PURISTS might query whether the support of Russell Brand is likely to propel Ed Miliband to Downing Street. The comedian has had a mixed response from the left since deciding to make the anti-austerity cause his own.
Some have made justifiable criticisms of his past behaviour. Others questions whether a rich man like Brand can be a legitimate voice of the dispossessed.
Politically, his previous "don't vote, they're all the same" stance was attacked as self-indulgent and naive.
Wariness of celebrity endorsement is natural.
John Lennon imaginging a world with no possessions did not spark a socialist revolution. Change comes through ordinary working people organising themselves to struggle for a better world day in, day out.
There is no shortcut, and "sod the system" disengagement has seriously hampered efforts to mobilise young working people, many of whom have not experienced the class solidarity that comes with a unionised workforce.
Nonetheless, the left should welcome voices such as Brand's when they speak out against the yawning inequality that disfigures late capitalist society.
Too often we are simply preaching to the converted, making the same arguments to the same core of campaigners. This is not a criticism of any left group - the charge could be laid against this newspaper too.
If we are to build the democratic anti-monopoly alliance we need to take on neoliberalism, we need to challenge ruling class ideology.
The first step in that challenge is the recognition that there is something wrong with capitalism.
Not just something wrong with Thatcherism, or something wrong with the Conservative Party.
Liberal papers such as the Guardian or Independent periodically argue that inequality has gone too far, that we need regulation to curb the worst excesses of the financial elite.
Where such approaches fall down is their failure to understand the class division in our society - with a ruling class that sustains itself through the exploitation of the working class - and the nature of capitalism itself.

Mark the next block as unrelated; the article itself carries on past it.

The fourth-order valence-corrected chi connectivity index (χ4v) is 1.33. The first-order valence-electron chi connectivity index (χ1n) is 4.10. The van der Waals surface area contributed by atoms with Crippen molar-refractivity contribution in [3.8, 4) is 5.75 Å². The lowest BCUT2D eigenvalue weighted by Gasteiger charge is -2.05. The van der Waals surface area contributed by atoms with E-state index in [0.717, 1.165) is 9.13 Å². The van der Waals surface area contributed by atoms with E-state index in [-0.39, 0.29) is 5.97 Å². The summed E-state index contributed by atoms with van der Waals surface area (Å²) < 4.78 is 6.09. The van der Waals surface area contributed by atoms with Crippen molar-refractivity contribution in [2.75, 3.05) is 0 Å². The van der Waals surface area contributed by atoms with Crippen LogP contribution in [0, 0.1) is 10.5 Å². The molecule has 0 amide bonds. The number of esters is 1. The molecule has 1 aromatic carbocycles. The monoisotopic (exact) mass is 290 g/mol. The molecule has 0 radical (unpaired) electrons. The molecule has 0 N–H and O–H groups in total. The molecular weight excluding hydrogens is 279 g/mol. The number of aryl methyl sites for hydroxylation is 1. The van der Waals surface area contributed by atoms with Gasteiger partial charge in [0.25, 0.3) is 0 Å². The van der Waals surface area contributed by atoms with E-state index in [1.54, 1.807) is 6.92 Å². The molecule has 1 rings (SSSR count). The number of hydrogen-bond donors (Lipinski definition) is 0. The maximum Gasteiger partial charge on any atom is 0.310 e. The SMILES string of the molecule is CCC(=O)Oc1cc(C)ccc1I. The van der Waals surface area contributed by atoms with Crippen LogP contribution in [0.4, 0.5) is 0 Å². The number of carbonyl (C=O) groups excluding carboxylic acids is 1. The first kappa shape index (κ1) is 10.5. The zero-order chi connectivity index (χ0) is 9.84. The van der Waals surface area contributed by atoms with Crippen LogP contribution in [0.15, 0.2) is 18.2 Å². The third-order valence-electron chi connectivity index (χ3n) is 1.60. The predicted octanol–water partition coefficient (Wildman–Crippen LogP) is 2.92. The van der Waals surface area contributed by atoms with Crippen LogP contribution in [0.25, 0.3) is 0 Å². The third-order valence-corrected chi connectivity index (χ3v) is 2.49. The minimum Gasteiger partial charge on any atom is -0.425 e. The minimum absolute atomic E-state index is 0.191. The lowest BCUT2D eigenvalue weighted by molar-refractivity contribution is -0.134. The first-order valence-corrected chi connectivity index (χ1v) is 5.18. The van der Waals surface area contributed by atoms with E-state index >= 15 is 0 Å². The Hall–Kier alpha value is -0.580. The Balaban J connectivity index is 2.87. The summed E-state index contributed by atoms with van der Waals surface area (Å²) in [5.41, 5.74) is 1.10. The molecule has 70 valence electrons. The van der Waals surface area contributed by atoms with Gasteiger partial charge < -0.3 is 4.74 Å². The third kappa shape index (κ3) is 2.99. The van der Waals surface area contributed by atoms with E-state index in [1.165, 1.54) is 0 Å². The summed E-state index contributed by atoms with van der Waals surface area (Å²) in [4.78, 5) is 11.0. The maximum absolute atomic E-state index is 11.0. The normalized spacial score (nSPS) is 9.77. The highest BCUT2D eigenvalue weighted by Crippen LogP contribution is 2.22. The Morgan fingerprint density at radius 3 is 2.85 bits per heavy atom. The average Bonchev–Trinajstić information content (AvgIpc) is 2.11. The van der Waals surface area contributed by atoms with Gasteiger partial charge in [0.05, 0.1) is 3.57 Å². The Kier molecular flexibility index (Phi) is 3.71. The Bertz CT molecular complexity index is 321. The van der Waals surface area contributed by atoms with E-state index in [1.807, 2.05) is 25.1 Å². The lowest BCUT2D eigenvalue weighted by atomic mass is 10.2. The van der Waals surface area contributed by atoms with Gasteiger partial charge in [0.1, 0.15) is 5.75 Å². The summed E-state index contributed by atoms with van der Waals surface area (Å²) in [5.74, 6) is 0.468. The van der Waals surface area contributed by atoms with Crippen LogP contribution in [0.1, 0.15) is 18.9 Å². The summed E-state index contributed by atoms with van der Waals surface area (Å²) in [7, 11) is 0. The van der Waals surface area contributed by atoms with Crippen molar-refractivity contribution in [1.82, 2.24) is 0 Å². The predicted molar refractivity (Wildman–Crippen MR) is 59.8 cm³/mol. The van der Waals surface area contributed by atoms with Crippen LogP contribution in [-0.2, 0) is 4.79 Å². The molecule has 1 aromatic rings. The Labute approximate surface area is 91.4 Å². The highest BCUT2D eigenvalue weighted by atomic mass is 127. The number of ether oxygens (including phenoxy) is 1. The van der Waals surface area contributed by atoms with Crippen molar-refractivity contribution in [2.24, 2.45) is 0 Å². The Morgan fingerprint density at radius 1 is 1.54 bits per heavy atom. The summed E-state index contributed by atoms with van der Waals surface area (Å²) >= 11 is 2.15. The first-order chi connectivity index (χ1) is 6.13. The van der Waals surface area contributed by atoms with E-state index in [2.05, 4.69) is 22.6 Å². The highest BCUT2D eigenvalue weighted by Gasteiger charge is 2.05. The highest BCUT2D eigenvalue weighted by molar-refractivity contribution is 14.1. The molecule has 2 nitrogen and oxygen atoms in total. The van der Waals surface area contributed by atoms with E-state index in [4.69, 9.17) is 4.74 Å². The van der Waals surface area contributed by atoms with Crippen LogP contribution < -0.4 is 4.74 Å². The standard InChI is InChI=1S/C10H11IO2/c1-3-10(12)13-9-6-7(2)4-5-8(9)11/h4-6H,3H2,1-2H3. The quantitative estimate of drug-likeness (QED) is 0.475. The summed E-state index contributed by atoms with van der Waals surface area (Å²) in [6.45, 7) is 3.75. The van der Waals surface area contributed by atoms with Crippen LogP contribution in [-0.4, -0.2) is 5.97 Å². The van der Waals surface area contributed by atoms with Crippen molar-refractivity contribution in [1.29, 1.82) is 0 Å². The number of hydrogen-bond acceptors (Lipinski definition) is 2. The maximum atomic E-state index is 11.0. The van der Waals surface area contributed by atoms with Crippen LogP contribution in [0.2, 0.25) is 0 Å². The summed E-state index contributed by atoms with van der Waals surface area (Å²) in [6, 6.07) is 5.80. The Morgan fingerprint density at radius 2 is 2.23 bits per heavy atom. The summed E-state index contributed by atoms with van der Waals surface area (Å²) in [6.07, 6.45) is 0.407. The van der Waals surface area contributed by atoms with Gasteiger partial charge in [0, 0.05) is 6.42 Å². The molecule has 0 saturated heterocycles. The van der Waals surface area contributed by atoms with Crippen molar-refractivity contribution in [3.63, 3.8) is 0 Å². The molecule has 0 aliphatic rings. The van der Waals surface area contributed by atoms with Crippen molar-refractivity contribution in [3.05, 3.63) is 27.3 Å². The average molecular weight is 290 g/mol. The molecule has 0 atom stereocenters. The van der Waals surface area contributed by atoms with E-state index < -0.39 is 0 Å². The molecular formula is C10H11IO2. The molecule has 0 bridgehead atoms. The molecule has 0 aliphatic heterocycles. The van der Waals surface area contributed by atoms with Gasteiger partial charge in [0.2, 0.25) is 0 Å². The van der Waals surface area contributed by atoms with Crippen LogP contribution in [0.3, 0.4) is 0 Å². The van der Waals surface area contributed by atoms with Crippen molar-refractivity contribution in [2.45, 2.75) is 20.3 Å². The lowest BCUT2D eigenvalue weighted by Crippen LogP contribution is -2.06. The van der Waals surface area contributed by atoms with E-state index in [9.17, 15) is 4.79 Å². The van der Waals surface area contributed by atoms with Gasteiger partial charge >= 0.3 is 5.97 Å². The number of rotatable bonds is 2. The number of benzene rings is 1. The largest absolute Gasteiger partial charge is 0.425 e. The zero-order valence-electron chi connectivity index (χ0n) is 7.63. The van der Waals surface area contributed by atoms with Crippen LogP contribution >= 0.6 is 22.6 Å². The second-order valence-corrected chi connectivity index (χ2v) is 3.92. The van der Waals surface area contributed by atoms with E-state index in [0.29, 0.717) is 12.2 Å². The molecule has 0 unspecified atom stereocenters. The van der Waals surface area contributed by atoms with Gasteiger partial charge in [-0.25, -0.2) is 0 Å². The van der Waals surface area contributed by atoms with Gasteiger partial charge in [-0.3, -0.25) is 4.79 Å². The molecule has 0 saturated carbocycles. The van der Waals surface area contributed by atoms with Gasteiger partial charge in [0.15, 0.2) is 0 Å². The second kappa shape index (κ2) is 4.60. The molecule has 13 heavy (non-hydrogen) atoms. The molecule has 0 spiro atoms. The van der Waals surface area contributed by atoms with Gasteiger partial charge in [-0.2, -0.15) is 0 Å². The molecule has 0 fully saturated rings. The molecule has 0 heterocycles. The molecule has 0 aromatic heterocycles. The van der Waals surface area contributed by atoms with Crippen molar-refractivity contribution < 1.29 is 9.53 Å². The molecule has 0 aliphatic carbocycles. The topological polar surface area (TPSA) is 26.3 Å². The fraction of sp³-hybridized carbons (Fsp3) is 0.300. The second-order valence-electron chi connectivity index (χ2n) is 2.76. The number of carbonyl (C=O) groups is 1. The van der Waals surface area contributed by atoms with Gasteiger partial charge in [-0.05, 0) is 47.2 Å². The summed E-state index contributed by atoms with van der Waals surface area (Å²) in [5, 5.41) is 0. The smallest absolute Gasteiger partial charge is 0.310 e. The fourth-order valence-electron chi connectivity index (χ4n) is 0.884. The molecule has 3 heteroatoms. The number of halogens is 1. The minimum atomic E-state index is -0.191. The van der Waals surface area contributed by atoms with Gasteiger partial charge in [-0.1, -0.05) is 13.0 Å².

An ever-greater concentration of wealth at the top and an ever-smaller share for the people whose labour produces it are not anomalies caused by wrong-headed government policy.
They are, as Marx demonstrated nearly 150 years ago in Capital, inevitable consequences of capitalist development.
This is why the Establishment is so panicked by the prospect of a Labour victory, even when what Labour is offering falls far short of socialism.
For 40 years the direction of travel has not been questioned. Socialism has been dismissed as a failed experiment and the market exalted as the repository of all wisdom, personified with desires of its own - "the markets won't like it" - or invoked as a god to overrule the democratic wishes of the people ("the stock market won't tolerate that.")
Even the limited checks on market fundamentalism proposed by Ed Miliband stick in the throat of the ruling class because, like Tony Blair, it "doesn't have a reverse gear."
The accumulation of more and more riches at our expense is what the ruling class does. It can't change course, even when faced with global threats such as climate change.
So it responds to challenges, whether from Miliband or Brand, with hysteria. Brand dares to imagine a society run differently - so he is a fantasist, a childish moron. He must be mocked into irrelevance.
His refusal to let this happen does him credit, as does his recognition that the priority for all working people this Thursday is the defeat of the Conservative Party.
Brand's own comments show he is no Labour convert, any more than the Star is. The fight against austerity will continue after May 7.
But we will be better placed to wage that war with the Tories out of the way.